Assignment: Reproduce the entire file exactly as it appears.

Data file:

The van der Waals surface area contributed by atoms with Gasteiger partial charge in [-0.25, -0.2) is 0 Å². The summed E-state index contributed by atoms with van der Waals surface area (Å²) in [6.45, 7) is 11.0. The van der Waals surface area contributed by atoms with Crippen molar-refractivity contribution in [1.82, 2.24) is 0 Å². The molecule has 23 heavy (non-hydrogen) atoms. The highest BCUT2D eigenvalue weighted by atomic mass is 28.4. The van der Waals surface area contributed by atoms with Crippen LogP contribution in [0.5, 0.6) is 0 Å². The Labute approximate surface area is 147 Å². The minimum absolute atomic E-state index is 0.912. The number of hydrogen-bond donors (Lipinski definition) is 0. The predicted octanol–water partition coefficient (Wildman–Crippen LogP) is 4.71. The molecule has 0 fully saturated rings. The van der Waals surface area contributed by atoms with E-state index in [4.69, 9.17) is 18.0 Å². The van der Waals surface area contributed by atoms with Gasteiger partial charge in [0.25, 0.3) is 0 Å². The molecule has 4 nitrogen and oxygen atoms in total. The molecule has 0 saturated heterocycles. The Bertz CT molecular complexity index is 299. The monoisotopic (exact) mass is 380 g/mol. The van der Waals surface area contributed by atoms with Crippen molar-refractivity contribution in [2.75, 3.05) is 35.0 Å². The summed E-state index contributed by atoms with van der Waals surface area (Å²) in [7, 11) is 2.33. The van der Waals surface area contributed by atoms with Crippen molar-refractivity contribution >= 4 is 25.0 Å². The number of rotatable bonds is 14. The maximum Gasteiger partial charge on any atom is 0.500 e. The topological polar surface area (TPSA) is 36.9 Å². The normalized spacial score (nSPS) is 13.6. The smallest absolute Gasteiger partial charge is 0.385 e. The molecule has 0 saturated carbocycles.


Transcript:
The van der Waals surface area contributed by atoms with Gasteiger partial charge in [-0.25, -0.2) is 0 Å². The summed E-state index contributed by atoms with van der Waals surface area (Å²) in [6.45, 7) is 11.0. The van der Waals surface area contributed by atoms with Crippen molar-refractivity contribution in [1.82, 2.24) is 0 Å². The molecule has 23 heavy (non-hydrogen) atoms. The highest BCUT2D eigenvalue weighted by atomic mass is 28.4. The van der Waals surface area contributed by atoms with Crippen LogP contribution in [0.5, 0.6) is 0 Å². The Labute approximate surface area is 147 Å². The minimum absolute atomic E-state index is 0.912. The number of hydrogen-bond donors (Lipinski definition) is 0. The predicted octanol–water partition coefficient (Wildman–Crippen LogP) is 4.71. The molecule has 0 fully saturated rings. The van der Waals surface area contributed by atoms with E-state index in [4.69, 9.17) is 18.0 Å². The van der Waals surface area contributed by atoms with Gasteiger partial charge in [0.25, 0.3) is 0 Å². The molecule has 4 nitrogen and oxygen atoms in total. The molecule has 0 saturated heterocycles. The Bertz CT molecular complexity index is 299. The monoisotopic (exact) mass is 380 g/mol. The van der Waals surface area contributed by atoms with Crippen molar-refractivity contribution in [2.75, 3.05) is 35.0 Å². The summed E-state index contributed by atoms with van der Waals surface area (Å²) in [7, 11) is 2.33. The van der Waals surface area contributed by atoms with Crippen molar-refractivity contribution >= 4 is 25.0 Å². The number of rotatable bonds is 14. The maximum Gasteiger partial charge on any atom is 0.500 e. The topological polar surface area (TPSA) is 36.9 Å². The normalized spacial score (nSPS) is 13.6. The smallest absolute Gasteiger partial charge is 0.385 e. The molecule has 0 saturated carbocycles.